My Favorite Thing

People are often envious of the places that I travel to and the things that I get to see. It’s true that I visit awesome places and see some incredible things, but I must admit that my favorite part of being an artist photographer is coming home and processing my images. Dare I say it, I actually enjoy processing my photographs more than I enjoy the travelling involved and creating the exposures.

Horseshoe Bend before processing

Horseshoe Bend Panorama Before Processing

Horseshoe Bend after processing

Horseshoe Bend Panorama After Processing

White House, Canyon de Chelly - Before Processing

Before Processing



It’s like a kid coming home after Halloween and counting his loot. Getting dressed up and walking house to house is fun, but hard work. The hard work pays off when he gets home and dumps out all of the colorfully wrapped goodies in a big pile on the floor and begins to sort them into piles, counting, arranging, and re-arranging.


White House - After Processing

After Processing



Sure, there is excitement in exploring a new location or seeing something I’ve never seen before, or capturing an interesting juxtaposition or camera angle, but it isn’t until I put my finishing digital touches on the photographs that I feel my vision is complete. The creation is finished. The photograph has come to life. I am now able to show others what I first could only see myself.

Photographer or Artist?

Sometimes people will mention that a certain type of commercial photography is in demand, such as wedding, aerial, oil, or other commission work. I often get asked at shows if I do portrait work. I typically avoid these gigs and I’ve always thought it was because “people are hard to please” when it comes to photos of themselves. Well, I’ve recently done a few commission jobs and I actively sought out these jobs. I asked myself, “Why these jobs and not others?”

Specifically, within the past 90 days I’ve done two sessions involving airplanes and automobiles. How are these different than the commercial shooting gigs that I avoid?

Front Pano RV-7

As in the example above, I am not simply “taking pictures” of something.  Instead, I am using that “something”, in this case an RV-7 airplane in a hangar, as a canvas to create. The lights, the camera and lenses, the colored gels, the modifiers…. they are my brushes and paints.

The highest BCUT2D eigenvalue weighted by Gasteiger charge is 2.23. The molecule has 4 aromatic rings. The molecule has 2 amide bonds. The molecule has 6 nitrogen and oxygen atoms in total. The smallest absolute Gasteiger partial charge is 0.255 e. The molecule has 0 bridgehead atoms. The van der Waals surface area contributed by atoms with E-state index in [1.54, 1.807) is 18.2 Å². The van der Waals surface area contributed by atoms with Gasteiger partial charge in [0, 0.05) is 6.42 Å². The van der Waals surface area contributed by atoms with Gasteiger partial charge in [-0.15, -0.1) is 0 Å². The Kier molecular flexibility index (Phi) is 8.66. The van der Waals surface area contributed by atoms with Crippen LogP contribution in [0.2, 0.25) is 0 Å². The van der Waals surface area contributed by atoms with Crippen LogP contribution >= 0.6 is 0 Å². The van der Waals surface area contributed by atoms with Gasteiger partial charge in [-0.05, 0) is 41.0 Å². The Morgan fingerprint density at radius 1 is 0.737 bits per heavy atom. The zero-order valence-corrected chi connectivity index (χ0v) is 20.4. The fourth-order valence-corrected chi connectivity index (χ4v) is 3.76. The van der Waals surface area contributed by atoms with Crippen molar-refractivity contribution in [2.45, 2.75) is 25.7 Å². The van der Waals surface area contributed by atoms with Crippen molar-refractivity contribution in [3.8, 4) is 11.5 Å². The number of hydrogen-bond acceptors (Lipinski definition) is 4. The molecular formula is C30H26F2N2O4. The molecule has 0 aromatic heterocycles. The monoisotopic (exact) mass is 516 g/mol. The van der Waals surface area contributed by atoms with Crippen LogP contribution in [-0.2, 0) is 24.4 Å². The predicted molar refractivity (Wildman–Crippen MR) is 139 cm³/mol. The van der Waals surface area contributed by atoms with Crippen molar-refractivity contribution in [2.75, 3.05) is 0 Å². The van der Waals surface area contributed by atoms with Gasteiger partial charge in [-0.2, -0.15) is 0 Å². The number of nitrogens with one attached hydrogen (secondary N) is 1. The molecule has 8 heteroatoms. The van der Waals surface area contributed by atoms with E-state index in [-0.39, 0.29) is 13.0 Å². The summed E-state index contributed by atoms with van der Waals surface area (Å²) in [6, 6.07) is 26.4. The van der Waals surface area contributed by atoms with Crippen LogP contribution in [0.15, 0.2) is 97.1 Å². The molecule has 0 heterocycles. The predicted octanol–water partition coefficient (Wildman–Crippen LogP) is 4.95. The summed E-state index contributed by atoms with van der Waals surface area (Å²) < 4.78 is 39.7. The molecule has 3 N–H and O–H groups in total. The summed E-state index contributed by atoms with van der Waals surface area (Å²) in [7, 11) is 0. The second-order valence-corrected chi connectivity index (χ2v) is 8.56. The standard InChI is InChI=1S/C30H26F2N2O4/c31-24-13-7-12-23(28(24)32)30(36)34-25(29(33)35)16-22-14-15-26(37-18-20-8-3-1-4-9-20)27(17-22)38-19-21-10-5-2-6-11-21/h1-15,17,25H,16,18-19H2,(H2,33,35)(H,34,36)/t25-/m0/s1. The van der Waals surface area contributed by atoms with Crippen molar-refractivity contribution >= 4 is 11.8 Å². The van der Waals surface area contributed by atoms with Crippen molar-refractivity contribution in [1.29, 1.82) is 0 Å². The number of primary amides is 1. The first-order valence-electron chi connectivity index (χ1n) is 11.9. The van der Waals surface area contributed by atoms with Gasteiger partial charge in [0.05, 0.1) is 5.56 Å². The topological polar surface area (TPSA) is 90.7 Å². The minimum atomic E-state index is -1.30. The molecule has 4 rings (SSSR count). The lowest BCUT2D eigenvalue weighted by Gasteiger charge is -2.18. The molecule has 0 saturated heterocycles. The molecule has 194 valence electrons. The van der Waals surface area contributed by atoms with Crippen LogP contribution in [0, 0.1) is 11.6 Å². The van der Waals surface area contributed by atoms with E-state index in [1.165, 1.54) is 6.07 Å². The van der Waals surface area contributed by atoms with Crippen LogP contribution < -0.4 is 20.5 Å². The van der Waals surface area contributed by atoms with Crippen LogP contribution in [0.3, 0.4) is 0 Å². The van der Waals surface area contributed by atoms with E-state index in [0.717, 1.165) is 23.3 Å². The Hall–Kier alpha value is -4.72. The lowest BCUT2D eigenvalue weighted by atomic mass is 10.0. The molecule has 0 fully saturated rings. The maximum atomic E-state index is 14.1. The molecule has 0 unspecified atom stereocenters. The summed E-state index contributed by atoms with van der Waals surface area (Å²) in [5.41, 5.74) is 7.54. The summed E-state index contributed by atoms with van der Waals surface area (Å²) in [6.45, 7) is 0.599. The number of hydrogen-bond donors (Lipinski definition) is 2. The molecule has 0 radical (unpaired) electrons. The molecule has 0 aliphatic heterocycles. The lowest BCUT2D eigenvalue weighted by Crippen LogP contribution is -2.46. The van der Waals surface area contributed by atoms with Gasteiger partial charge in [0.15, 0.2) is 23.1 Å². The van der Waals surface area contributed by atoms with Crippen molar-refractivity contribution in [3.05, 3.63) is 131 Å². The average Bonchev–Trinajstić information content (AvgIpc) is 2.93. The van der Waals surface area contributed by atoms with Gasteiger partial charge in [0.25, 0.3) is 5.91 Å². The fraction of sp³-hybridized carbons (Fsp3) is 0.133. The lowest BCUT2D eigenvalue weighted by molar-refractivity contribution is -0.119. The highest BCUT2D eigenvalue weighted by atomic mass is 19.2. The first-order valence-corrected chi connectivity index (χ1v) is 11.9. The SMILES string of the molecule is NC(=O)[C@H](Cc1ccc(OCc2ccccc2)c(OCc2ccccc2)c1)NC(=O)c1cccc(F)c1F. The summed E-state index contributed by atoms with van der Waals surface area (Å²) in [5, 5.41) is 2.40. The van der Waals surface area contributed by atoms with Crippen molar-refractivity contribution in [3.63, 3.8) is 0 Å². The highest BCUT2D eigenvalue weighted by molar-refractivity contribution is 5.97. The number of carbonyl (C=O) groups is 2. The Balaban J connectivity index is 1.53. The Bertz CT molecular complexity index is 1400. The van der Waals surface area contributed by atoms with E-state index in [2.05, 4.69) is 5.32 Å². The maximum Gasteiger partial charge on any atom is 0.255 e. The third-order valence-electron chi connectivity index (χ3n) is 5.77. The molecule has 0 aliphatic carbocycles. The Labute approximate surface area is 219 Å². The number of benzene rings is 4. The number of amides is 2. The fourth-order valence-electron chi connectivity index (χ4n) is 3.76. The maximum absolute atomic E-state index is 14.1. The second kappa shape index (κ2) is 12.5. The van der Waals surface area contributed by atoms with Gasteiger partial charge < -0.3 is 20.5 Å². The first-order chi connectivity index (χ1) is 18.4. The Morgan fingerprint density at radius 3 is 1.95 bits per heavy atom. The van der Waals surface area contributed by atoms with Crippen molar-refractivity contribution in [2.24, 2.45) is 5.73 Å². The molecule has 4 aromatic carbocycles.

Green Camaro

I don’t get pleasure out of “taking pictures” or collecting equipment as that is a very passive and completely technical activity and the camera most of the work. I don’t get pleasure from using software, or printing, or stretching canvas. Believe it or not, my pleasure doesn’t even come from travelling to these incredible locations and seeing them in the best light of the day. Don’t get me wrong, I enjoy these places and things and am grateful to experience what many people do not. But that’s not what inspires me.

Whtie Bug

Instead, these places and things inspire me to create. Therein is my pleasure. First, the formation of a vision, and secondly, using all of these tools to see that vision come to completion in the form of a tangible photograph that people take a true pleasure in viewing, owning, and displaying in their own personal space. This is the beginning of every art piece that any artist creates. Inspiration and a vision of “what could be” or “what can I create with this?”. It’s different than simply capturing or replicating what is in front of me. It is about using what is in front of me as a starting point – a blank canvas.

RV-8 Silhouette

This is why I consider myself first and foremost an artist. If I were to sit down and paint a painting, I would approach it in the same way that I approach photography. I would envision something interesting or a beautiful place, and I imagine it in the best light, and then I paint. Being a photographer-artist is the same creative process.

Saying Good-bye

My Favorite PortraitOn Friday, when I came home from the Bayou City Arts Fest, I learned that our four-legged daughter had suddenly and unexpectedly passed away. Abbie and I were crushed. Lucy means so much to us and so much of our day-to-day revolved around her. She moved in shortly after we bought our house in 2007. She was there when I began learning photography. She was a great model and put up with a lot of flashing lights.

She was there when I made my first print. She was there when I made my first mat and my first canvas. She hated the sound of the staple gun but after a while she’d come upstairs to my studio and stand on her hind-feet to get a hug.  Or she’d interrupt my work with a short gruff bark to let me know she wanted to outside to sunbathe.

Me & LucyShe knew how to sit, down, speak, stay, leave-it, take-it, and roll over.  She never did well with fetch however.  But she loved keep-away. She liked to get into the pantry when we weren’t home. Once she took a potato bag with a single potato in it and hid it in our entertainment center behind the VCR. We found it a few weeks later.  No idea what she was thinking.


Lucy on Chair



I don’t think she’d admit it, but she liked it when we took her picture and made videos of her. A real diva.



Executive Lucy


Lucy in her executive chair. I’m pretty sure she knew she was the one in charge.




She loved bath-time. Sometimes we’d hold her over the water and no matter how shallow it was, she’d flip her paws like she was dog-paddling.




Lucy, you completed our family and brought life and cheer to our home. It’s just not the same without you.  It’s so quiet without you and it’s so sad to come home with no one to greet us at the door. We’re glad and blessed that you spent your life with us. We miss you so much.


Lucy Herschbach, April 6, 2007 – March 27, 2015